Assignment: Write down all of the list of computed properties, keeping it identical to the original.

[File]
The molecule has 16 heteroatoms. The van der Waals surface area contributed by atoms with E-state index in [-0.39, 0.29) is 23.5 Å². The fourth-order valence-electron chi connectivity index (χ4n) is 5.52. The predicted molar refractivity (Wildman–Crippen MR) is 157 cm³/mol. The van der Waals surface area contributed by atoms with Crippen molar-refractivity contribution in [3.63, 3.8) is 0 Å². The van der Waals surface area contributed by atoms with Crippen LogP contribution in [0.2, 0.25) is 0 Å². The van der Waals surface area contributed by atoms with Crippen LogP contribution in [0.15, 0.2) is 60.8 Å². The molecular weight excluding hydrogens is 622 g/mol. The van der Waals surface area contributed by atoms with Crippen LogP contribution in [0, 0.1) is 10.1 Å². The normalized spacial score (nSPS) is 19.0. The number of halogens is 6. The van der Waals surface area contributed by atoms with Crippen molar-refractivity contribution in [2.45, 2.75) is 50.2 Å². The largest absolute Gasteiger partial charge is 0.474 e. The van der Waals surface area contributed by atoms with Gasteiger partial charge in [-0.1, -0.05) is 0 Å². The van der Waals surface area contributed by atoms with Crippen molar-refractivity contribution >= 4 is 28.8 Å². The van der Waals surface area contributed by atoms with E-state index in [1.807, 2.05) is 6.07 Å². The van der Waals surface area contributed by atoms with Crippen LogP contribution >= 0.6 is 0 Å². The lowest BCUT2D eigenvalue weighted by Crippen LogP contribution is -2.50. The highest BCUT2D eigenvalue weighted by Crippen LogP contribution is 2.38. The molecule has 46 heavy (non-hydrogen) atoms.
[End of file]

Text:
The molecule has 16 heteroatoms. The van der Waals surface area contributed by atoms with E-state index in [-0.39, 0.29) is 23.5 Å². The fourth-order valence-electron chi connectivity index (χ4n) is 5.52. The predicted molar refractivity (Wildman–Crippen MR) is 157 cm³/mol. The van der Waals surface area contributed by atoms with Crippen molar-refractivity contribution in [3.63, 3.8) is 0 Å². The van der Waals surface area contributed by atoms with Crippen LogP contribution in [0.2, 0.25) is 0 Å². The van der Waals surface area contributed by atoms with Crippen LogP contribution in [0.15, 0.2) is 60.8 Å². The molecular weight excluding hydrogens is 622 g/mol. The van der Waals surface area contributed by atoms with Crippen LogP contribution in [0, 0.1) is 10.1 Å². The normalized spacial score (nSPS) is 19.0. The number of halogens is 6. The van der Waals surface area contributed by atoms with Crippen molar-refractivity contribution in [2.45, 2.75) is 50.2 Å². The largest absolute Gasteiger partial charge is 0.474 e. The van der Waals surface area contributed by atoms with Gasteiger partial charge in [-0.1, -0.05) is 0 Å². The van der Waals surface area contributed by atoms with Crippen molar-refractivity contribution >= 4 is 28.8 Å². The van der Waals surface area contributed by atoms with E-state index in [1.807, 2.05) is 6.07 Å². The van der Waals surface area contributed by atoms with Crippen LogP contribution >= 0.6 is 0 Å². The lowest BCUT2D eigenvalue weighted by Crippen LogP contribution is -2.50. The highest BCUT2D eigenvalue weighted by Crippen LogP contribution is 2.38. The molecule has 46 heavy (non-hydrogen) atoms.